Albert Pujols was the topic de jour on ESPN last week when the World Wide Leader wasn’t pumping its NBA playoff schedule. His season will continue to be a national story all season long as it either continues to devolve into his worst ever or resurrects itself into something that approaches being worth 24 million dollars.
Last Friday Mr. Pujols was 0-4 and after his last at bat he was booed by several thousand Angels fans in attendance witnessing his startling fall from super-duper stardom in person.
This set into motion a chain of events: a racking of the brain by Cardinal fans to recall a time where Pujols was booed in St. Louis, a ‘mental health day’ for Pujols on Saturday where he didn’t play and eventually his first home run as an Angel on Sunday.
Pujols refused a curtain call. Publically because he wanted to concerntrate on the game. Privately because he knew it was mocking him and his season thus far.
No one can speak for Pujols and tell us for sure he regrets his move, but I think it’s fair to say that he’s experiencing the difference between St. Louis and Los Angeles.
To wit: Cheryl Marie McCarter Trotter, 61, of Hannibal Mo.
Ms. McCarter passed away the same day that Pujols was riding the pine for the Angels. And in her obituary published yesterday her interests not only named the St. Louis Cardinals as one of her passions, but it also singled out Yadier Molina by name as her favorite player.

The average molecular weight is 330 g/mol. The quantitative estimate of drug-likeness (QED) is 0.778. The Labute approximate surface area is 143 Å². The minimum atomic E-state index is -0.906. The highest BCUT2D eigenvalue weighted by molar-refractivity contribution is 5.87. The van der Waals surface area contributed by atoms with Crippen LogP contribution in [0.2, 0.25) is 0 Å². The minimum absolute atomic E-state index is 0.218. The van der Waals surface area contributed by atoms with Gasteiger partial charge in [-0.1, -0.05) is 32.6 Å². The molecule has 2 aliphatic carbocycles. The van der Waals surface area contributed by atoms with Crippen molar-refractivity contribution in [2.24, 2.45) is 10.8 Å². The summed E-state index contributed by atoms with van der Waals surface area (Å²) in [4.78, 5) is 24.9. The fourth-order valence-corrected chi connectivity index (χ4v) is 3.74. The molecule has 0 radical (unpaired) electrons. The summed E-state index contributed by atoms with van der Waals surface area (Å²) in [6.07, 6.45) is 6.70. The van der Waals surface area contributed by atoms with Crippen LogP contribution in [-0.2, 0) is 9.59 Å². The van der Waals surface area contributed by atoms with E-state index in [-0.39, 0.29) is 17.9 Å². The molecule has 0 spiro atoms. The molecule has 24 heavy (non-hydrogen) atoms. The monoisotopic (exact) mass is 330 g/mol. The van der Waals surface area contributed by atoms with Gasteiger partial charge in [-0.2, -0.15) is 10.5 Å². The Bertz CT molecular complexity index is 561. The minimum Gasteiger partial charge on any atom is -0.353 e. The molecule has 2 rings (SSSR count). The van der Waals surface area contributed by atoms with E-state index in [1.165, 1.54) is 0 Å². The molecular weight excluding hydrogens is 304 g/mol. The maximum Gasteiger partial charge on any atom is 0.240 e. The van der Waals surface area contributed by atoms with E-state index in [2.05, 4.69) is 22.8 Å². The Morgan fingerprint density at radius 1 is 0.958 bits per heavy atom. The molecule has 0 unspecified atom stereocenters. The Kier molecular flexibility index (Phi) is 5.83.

Perhaps in her last days she took some solace in the fact that Molina had recently re-upped with the Cardinals?
Ms. McCarter’s last remembrance in the paper, though, is a very recent and not so uncommon occurrence in St. Louis. Generations of Cardinal fans grow up and move on from this life with a passion for baseball.
In fact, the best part about being a Cardinal fan, without question, is that you can have a conversation with a 10 year old or a 90 year old about the Cardinals that isn’t just superfluous pleasantries… it’s an actual meaningful conversation with points and counter points.
It’s the connective tissue that binds a city.
Mr. Pujols is now in the midst of his choice to extract himself from this phenomena. And while the passion is sometimes an inconvenience for Cardinal greats, the benefits far outweigh the detriments.
I have no doubt that sometime in the next 25 years Albert will come back to St. Louis and he’ll be treated with a respect and admiration that he doesn’t probably deserve from Cardinal fans. He’ll most likely have his number retired and the remembrances of his Cardinal days restored to Busch Stadium. If I had a dollar to bet, he’d probably say something about being happy to be back with the best fans in baseball.
You know what, he’s probably right.
He’s now experiencing life in real life. And that’s not as pleasant as the insular world we provide for the basballing men of St. Louis. There’s a huge difference in being in the obit and writing your own.
Let’s just hope the money still will be worth it to him down the road.